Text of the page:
Thursday, August 28, 2008

The X-Axis State of the Nation Address

Okay, first things first: the X-Axis is taking a couple of weeks' break. I'd planned to do this week's reviews before leaving, but it turns out that UK stores aren't getting their books until Friday, so that's out the window.

The X-Axis will be back on 14 September. Well, around 14 September, anyway. There or thereabouts.

The July sales column is written, and Heidi will no doubt post it at the Beat while I'm away. I might also knock off a preview for Unforgiven if I have a spare moment. We'll see.

Now then: State of the Nation stuff. The X-Axis is, I think, lumbering its way towards another format change, although I haven't quite figured out just yet what that should be. Basically, though...

The website is really showing its age. It started back in 1999, and the current design dates from 2002. It's completely unwieldy, a chore to update, and it needs a major overhaul, which I have neither the time nor the knowhow to do. Posting all the reviews at once on a Sunday night, plus the added hassle of updating that website, is taking an inordinate amount of time, and it's hugely inconvenient. This really has to stop.

I'm also seriously considering making a jump to buying trades instead of single issues. They're cheaper, they're easier to store, they've got no adverts - they're a superior format in every way. Obviously, that would create a gap of several months while I waited for the publication schedule to catch up. Not quite sure what we'd do about that. I might keep buying the X-books in single format and just buy everything else in trades. And before somebody suggests it: no, I'm not going to torrent them.

Anyhow, one way or another, we're looking at a shake-up, and one that probably involves leaving the current website behind in favour of a much more streamlined and flexible X-Axis. That might be a blog, reviewing the books one at a time when it's convenient to me. Or it might be rolled into something else entirely. (And yes, I do have a "something else entirely" in mind - but it's too early to say anything more about that.)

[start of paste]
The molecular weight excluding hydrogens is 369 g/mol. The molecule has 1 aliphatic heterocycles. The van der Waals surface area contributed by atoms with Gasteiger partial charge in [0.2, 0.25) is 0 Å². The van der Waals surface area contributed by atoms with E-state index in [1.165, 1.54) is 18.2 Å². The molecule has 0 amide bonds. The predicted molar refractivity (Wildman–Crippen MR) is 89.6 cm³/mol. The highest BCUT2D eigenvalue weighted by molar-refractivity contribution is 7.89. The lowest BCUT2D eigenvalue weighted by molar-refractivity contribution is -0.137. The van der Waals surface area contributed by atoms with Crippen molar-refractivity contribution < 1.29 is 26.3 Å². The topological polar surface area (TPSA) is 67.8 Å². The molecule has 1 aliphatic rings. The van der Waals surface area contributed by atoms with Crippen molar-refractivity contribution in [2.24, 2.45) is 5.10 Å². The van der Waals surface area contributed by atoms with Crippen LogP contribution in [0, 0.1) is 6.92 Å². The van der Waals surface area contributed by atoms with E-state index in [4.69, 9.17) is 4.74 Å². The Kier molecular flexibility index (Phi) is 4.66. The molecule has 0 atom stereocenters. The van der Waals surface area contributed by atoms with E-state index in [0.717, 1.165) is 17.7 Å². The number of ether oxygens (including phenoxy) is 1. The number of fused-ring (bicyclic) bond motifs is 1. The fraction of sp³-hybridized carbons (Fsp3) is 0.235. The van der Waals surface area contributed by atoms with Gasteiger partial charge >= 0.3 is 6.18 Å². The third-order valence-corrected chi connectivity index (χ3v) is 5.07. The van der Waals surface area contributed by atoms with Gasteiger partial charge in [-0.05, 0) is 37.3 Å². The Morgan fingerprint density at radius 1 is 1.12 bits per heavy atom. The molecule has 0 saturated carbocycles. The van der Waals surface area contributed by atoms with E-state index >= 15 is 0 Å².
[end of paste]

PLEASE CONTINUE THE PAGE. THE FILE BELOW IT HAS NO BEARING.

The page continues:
As for the Indexes, you're highly unlikely to see any more of them, but I have a project in the works which covers similar territory. It's been in the works for quite a while now, I know - and if the weekly X-Axis stops taking up so much of my time, it might actually get finished...

Monday, August 25, 2008

The ITV Chart Show Indie Chart

YouTube never ceases to amaze me. Randomly following up some links, I've stumbled upon what seems to be an archive of several years worth of the Chart Show Indie Chart.

British people of a certain age have fond memories of the ITV Chart Show, a weekly show consisting entirely of videos linked by the finest graphics that daytime television could afford in 1990, and adorned with fabulously uninformative "trivia" captions. But these were the days when almost nobody had MTV, so the Chart Show tried gamely to cover everything. This meant a weekly specialist chart, cycling between rock, dance and indie.

But the Chart Show aired after the Saturday morning kids TV shows, and the rest of the hour was standard pop music. And this was the dark days before Britpop, when British indie music meant people like Swervedriver and Chapterhouse. The resulting television was captivatingly incongruous. What other kids TV show would play the likes of the Drop Nineteens - let alone this?

Later years saw things get a bit more commercial, but it was still a weird intrusion into daytime TV - and therefore awesome.

You couldn't make the Chart Show these days - what's the point, when MTV Hits, VH1 and TMF are all perfectly happy to play the Top 40 in full several times a week? But at times, I miss the days when everything had to be crammed together into a single awkward bundle.

Sunday, August 24, 2008